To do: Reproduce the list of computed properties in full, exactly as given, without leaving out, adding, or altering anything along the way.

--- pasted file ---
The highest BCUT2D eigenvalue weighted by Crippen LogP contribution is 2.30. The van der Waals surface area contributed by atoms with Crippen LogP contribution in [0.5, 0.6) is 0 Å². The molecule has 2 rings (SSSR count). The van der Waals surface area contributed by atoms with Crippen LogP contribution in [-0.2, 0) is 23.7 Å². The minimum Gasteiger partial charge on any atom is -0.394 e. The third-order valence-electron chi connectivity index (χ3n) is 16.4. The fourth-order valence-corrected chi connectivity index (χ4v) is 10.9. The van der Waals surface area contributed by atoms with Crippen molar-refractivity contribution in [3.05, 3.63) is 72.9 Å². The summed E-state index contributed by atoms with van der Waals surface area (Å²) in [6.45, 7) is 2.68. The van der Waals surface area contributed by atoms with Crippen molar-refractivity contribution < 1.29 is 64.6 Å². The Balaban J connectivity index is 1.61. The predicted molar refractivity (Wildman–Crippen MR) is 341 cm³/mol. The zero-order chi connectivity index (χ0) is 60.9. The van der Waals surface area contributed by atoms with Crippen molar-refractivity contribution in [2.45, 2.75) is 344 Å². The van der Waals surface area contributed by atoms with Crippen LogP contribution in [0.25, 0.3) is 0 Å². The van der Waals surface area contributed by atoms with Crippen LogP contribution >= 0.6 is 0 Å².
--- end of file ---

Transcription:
The highest BCUT2D eigenvalue weighted by Crippen LogP contribution is 2.30. The van der Waals surface area contributed by atoms with Crippen LogP contribution in [0.5, 0.6) is 0 Å². The molecule has 2 rings (SSSR count). The van der Waals surface area contributed by atoms with Crippen LogP contribution in [-0.2, 0) is 23.7 Å². The minimum Gasteiger partial charge on any atom is -0.394 e. The third-order valence-electron chi connectivity index (χ3n) is 16.4. The fourth-order valence-corrected chi connectivity index (χ4v) is 10.9. The van der Waals surface area contributed by atoms with Crippen molar-refractivity contribution in [3.05, 3.63) is 72.9 Å². The summed E-state index contributed by atoms with van der Waals surface area (Å²) in [6.45, 7) is 2.68. The van der Waals surface area contributed by atoms with Crippen molar-refractivity contribution < 1.29 is 64.6 Å². The Balaban J connectivity index is 1.61. The predicted molar refractivity (Wildman–Crippen MR) is 341 cm³/mol. The zero-order chi connectivity index (χ0) is 60.9. The van der Waals surface area contributed by atoms with Crippen molar-refractivity contribution in [2.45, 2.75) is 344 Å². The van der Waals surface area contributed by atoms with Crippen LogP contribution in [0.25, 0.3) is 0 Å². The van der Waals surface area contributed by atoms with Crippen LogP contribution >= 0.6 is 0 Å².